Reporting Pat Warren
BALTIMORE (WJZ) — Baltimore City voters go to the polls Tuesday to elect top city officials.
Political reporter Pat Warren reports voter turnout is expected to be light.
Suppose you held an election and nobody came.
“For some reason, the citizens are not exercising that right to vote,” said Board of Elections Director Armstead Jones.
Jones predicts a turnout of less than 15 percent.
“I would say 10 to 12 percent, which is very bad and very low,” Jones said.
The three citywide races—for mayor, council president and comptroller—were most likely decided in the September primary, though only the comptroller is running unopposed.
Mayor Stephanie Rawlings-Blake has a Republican challenger, Alfred Griffin, who has campaigned on YouTube.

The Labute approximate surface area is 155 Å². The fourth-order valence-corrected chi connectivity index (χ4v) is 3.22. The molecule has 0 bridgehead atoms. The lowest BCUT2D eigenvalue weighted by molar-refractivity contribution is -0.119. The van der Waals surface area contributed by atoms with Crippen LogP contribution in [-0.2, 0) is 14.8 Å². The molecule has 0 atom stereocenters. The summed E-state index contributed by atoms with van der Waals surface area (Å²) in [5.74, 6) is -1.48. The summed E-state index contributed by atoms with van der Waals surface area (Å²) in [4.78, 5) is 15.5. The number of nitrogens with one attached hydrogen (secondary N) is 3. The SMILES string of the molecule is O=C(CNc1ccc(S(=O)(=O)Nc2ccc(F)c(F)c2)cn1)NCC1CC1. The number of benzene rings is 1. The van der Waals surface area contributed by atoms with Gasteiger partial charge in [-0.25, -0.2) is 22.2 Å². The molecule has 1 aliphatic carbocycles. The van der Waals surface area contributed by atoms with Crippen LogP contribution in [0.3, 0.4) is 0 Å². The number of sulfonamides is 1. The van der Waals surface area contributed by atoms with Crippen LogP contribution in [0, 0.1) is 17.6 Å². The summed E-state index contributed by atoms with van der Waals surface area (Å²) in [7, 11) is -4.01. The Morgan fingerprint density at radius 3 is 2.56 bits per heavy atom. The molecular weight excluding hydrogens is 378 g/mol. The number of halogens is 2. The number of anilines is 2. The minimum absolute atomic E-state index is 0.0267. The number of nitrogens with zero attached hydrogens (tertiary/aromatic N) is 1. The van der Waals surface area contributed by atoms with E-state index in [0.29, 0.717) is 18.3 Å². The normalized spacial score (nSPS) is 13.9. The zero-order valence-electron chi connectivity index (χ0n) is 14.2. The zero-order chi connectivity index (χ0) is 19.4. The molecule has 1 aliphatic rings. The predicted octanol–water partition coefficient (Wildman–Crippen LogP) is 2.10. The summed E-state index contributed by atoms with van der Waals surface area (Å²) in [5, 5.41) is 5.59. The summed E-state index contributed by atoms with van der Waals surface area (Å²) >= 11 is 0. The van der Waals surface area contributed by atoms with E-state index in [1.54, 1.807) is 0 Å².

“Thirty-thousand residents and 53,000 jobs have left Baltimore since 2000. To become an economic success again, Baltimore needs a new way forward,” Griffin said.
WJZ was unable to reach Griffin for an interview Monday.
Rawlings-Blake is ready for Tuesday.
“It feels like it’s been a long time coming. We’ve been sending out mailers and encouraging people to vote,” Rawlings-Blake said.
Voter turnout could prove critical in the 7th district, where incumbent Belinda Conaway is running a write-in campaign after losing the primary to newcomer Nick Mosby and 13th district Councilman Warren Branch is challenged by write-in newcomer Shannon Sneed.
But voter apathy could rule the day.
“And of course the primary was very low, as well. We only had 23.2 percent of the folk to come out and vote,” Jones said.
Polls are open from 7 a.m. until 8 p.m. Results of the write-in campaigns won’t be released until later this week.